One Sun One World One Grid – The Big Picture – RSTV IAS UPSC

  • IASbaba
  • July 8, 2020
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The Big Picture- RSTV, UPSC Articles
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One Sun One World One Grid


TOPIC: General Studies 3

  • Energy

In News: India has come up with a ‘One Sun One World One Grid’ (OSOWOG) initiative to set up a framework for facilitating global cooperation, aiming at building a global ecosystem of interconnected renewable energy resources that can be seamlessly shared.

The idea: To utilise solar power when the sun is not shining in other parts of the world by building a common transmission system – The OSOWOG mantra is “The Sun Never Sets” and is a constant at some geographical location, globally, at any given point of time

The project

The Union Ministry of New and Renewable energy (MNRE), through this initiative, plans to build global consensus about sharing solar resources among more than 140 countries of West Asia and South-East Asia.

With India at the center, the solar spectrum is divided into two broad zones, namely, Far East, which would include countries like Myanmar, Vietnam, Thailand and Cambodia. The far west would cover the West Asia and the African region

Issued a request for proposal for developing a long-term vision, implementation plan, road map, and institutional framework for its One Sun One World One Grid (OSOWOG) program, and identify two or three cross-border projects that can be initiated within one or two years, “preferably one with each of Middle East, South East and Africa regions considering India as the grid fulcrum for these identified pilots. This grid shall be interconnected with the African power pools also at the later stage. 


The ambitious task unveiled on 26 May has been taken up under the technical assistance program of the World Bank with the last date of proposal submission being 6 July.

The plan has been spread across three phases. 

Phase I: The first phase deals with the Middle East—South Asia—-South East Asia (MESASEA) interconnection for sharing green energy sources such as solar for meeting electricity needs including peak demand.

  • Fostering cross-border energy trade is an important part of Modi’s South Asia-focused neighbourhood-first policy. 
  • India has been supplying power to Bangladesh and Nepal and has been championing a South Asian Association for Regional Cooperation (Saarc) electricity grid minus Pakistan to meet electricity demand in the region.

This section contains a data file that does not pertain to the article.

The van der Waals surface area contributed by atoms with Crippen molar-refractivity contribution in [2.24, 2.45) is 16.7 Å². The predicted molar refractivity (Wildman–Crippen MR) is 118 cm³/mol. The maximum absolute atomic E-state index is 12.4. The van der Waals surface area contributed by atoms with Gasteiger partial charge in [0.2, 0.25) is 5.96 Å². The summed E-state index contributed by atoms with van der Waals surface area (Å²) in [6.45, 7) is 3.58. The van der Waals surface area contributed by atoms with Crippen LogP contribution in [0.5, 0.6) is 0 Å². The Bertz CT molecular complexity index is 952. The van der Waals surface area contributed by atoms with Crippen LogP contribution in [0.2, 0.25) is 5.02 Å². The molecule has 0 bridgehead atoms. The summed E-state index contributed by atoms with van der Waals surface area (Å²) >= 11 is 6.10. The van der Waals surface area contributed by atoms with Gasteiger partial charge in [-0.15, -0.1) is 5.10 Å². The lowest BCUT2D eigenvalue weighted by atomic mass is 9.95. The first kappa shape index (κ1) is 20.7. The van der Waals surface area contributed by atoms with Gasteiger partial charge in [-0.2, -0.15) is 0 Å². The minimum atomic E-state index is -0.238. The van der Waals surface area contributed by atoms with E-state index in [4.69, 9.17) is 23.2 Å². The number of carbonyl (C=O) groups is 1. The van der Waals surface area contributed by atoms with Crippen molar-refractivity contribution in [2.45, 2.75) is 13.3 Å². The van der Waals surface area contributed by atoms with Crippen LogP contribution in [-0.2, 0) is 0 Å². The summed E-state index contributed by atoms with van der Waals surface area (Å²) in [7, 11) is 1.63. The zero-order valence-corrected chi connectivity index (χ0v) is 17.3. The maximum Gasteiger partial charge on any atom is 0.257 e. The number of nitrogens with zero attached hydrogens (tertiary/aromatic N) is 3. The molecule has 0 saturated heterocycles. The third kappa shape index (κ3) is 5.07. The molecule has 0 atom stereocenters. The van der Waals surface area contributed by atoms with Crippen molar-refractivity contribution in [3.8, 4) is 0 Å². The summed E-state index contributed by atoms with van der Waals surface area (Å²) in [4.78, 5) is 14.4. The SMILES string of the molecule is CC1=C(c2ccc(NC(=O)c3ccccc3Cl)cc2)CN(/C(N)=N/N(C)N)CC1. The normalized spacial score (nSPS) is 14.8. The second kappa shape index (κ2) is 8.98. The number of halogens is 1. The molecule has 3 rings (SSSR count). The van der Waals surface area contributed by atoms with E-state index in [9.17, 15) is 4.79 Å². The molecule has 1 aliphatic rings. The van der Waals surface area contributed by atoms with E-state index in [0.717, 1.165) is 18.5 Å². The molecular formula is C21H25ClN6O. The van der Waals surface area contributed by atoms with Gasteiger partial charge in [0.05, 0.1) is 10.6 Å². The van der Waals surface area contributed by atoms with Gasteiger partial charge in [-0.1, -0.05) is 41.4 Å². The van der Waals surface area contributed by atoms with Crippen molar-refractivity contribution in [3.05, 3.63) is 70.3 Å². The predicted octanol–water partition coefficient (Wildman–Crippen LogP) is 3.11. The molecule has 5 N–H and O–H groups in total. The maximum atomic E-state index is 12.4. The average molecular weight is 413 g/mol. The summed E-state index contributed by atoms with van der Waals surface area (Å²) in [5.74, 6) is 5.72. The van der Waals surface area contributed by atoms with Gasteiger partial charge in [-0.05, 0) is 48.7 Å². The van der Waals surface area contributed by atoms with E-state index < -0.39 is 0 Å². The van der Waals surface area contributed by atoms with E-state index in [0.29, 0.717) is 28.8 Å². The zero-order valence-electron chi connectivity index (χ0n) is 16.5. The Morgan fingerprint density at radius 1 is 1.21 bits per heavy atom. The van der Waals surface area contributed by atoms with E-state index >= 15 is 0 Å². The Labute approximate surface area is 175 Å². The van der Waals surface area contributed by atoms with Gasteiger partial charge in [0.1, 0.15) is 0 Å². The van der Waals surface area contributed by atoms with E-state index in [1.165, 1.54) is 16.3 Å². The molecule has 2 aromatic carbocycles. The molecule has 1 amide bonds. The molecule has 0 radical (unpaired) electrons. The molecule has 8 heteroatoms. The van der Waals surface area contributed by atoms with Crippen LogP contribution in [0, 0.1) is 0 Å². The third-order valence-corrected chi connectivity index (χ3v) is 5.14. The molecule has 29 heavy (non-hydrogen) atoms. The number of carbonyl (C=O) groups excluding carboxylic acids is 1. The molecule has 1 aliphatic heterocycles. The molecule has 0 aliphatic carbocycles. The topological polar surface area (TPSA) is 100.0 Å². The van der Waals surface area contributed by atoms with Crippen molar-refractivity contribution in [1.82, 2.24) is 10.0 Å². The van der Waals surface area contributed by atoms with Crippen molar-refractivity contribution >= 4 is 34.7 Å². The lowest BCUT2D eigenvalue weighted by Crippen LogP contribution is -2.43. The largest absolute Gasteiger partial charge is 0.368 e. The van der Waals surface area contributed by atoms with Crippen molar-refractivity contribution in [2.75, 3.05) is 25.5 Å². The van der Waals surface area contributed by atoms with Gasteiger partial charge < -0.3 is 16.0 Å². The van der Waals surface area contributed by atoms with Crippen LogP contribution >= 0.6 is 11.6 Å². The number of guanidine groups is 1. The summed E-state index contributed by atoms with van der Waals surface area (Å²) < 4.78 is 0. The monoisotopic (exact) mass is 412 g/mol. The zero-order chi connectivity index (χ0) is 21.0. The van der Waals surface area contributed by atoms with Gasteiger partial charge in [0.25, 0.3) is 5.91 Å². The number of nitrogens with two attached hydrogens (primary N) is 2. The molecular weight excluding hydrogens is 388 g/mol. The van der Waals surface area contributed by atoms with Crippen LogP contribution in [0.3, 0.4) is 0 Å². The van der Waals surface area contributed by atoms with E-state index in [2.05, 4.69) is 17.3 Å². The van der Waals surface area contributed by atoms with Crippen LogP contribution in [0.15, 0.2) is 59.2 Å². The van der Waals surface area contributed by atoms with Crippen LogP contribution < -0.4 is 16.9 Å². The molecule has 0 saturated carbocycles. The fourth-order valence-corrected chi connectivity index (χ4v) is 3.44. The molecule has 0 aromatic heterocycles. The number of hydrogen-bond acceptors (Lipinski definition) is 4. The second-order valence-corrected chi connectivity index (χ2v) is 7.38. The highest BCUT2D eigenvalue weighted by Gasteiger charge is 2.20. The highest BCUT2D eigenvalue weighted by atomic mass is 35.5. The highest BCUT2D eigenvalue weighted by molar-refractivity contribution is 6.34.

• The initial plans also involve setting up an under-sea link to connect with Oman in the West.

Phase II: MESASEA grid getting interconnected with the African power pools

Phase III: Global interconnection

The Benefits

  • Creation of regional and international interconnected green grids can enable sharing of renewable energy across international borders and also balancing. Such grids should work in tandem with the existing grids and will not require parallel grid infrastructure, thus requiring only incremental investment.
  • An interconnected grid would help all the participating entities in attracting investments in renewable energy sources as well as utilizing skills, technology and finances. 
  • Resulting economic benefits would positively impact poverty alleviation and support in mitigating water, sanitation, food and other socioeconomic challenges.
  • The proposed integration would lead to reduced project costs, higher efficiencies and increased asset utilization for all the participating entities

Other initiatives taken by the Government

Regional Power Grid: The government is already planning to connect more neighbouring countries through a regional power grid which can be used to supply electricity to surrounding nations without adequate number of power plants. Apart from Bhutan, Nepal, Myanmar and Bangladesh, which already take power from India, there are plans to connect Sri Lanka with power transmission lines as well. Draft procedural guidelines have been framed for firms to participate in cross-border electricity trade.

SAARC & BIMSTEC: In 2014, India, along with the other countries of the South Asian Association for Regional Cooperation, had signed an agreement to enable cross-border electricity trade among the member states on a voluntary basis. Later in August 2018, the country also signed a memorandum of understanding for establishing grid interconnection between the members of the Bay of Bengal Initiative for Multi-Sectoral Technical and Economic Cooperation (BIMSTEC). The member states of the BIMSTEC are India, Bangladesh Myanmar, Sri Lanka, Bhutan, Nepal and Thailand.

International Solar Alliance (ISA): India has already initiated the International Solar Alliance (ISA) which aims to deploy over 1,000 GW of solar generation capacity globally and mobilise investment of over $1 trillion towards by 2030.

  • It is a treaty-based inter-governmental Organisation. 
  • It aims to mobilise investment of over $1 trillion by 2030. 
  • Headquarter: Gurgaon
  • It was established following the Paris Declaration as an alliance dedicated to the promotion of solar energy among its member countries.
  • It has become India’s calling card on climate change and is increasingly being viewed as a foreign policy tool

Connecting the Dots:

  1. International Solar Alliance is India’s gift against Global Warming. Critically examine.
  2. Essay: 
    1. The Sun Never Sets
    2. 21st century is the century for India

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